On January 20, 2021, the Biden White House issued a memorandum to the heads of U.S. federal executive departments and agencies requesting a broad regulatory freeze of new and pending rules that were advanced in the final weeks under the Trump Administration. In the memorandum, Ron Klain, Chief of Staff to President Biden, asked for (1) an immediate withdrawal of recently adopted rules that have not yet been published in the Federal Register (FR) and (2) a 60-day postponement of newly adopted rules previously published in the FR that have not yet taken effect, and consideration of opening a fresh 30-day comment period for such rules.
The memo is carefully worded as an “ask” rather than a mandate. This technically leaves the ultimate decisions in the hands of interim leadership at the various departments and agencies. The ask vs. mandate distinction is especially important for independent federal agencies like the SEC. But the memo makes no mention of whether it applies to independent federal agencies. “Independence” in this context means that the agency operates separate from the Executive Office of the President and any federal executive departments (e.g., the Department of the Treasury or the Department of Labor). SEC commissioners are nominated by the President, but confirmed by Congress. This leaves the President with limited authority to remove an SEC commissioner and the White House generally does not meddle in the SEC’s agenda or other business.
The memo calls into question the fate of several, recent SEC rulemakings that have not yet become effective, including the modernization of equity market data infrastructure, updating rules that govern investment adviser marketing, a new exemptive rule regarding the use of derivatives by registered funds, the harmonization of the framework for exempt securities offerings, and a new “fair value” rule to address funds’ valuation practices.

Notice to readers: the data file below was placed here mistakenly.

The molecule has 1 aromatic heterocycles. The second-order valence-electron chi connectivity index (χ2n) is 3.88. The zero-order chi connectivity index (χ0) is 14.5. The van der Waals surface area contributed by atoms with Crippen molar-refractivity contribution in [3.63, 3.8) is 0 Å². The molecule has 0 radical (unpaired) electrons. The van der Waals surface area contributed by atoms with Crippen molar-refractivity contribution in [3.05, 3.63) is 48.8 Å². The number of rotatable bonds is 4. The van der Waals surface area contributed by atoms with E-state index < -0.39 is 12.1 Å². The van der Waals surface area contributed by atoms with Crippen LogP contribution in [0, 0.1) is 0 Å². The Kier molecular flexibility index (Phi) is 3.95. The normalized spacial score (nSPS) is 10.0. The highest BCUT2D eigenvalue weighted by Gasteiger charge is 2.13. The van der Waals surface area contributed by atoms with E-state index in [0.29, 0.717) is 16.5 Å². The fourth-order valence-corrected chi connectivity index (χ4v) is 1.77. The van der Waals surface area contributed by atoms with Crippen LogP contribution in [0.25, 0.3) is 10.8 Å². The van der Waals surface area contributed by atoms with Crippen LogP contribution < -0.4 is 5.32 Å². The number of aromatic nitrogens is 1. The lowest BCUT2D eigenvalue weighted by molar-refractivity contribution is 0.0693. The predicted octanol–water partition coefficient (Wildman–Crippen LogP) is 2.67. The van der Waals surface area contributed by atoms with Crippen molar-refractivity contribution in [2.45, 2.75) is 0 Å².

The SEC has been silent on this front. Any decision to comply with the memo would rest with Acting SEC Chair Allison Herren Lee and her three fellow Commissioners. However, action in this respect is not as simple as issuing a press release to announce a freeze—it would require a vote by the Commissioners. Such a vote is unlikely for many reasons, including that the vote would likely split 2-2 along party lines, resulting in no action taken.
It will be interesting to see how the SEC responds to the memo, if at all, especially given that many of the rulemakings that would be subject to the freeze actually passed via a 5-0 vote, showing bipartisan support. That means that all four of the existing SEC Commissioners (including Acting Chair Lee) voted in favor of adopting the particular rules, despite those votes taking place in the final weeks of the Trump Administration.
We will continue to monitor developments on this front, especially as the various federal agencies and departments transition to new leadership over the coming weeks and months.
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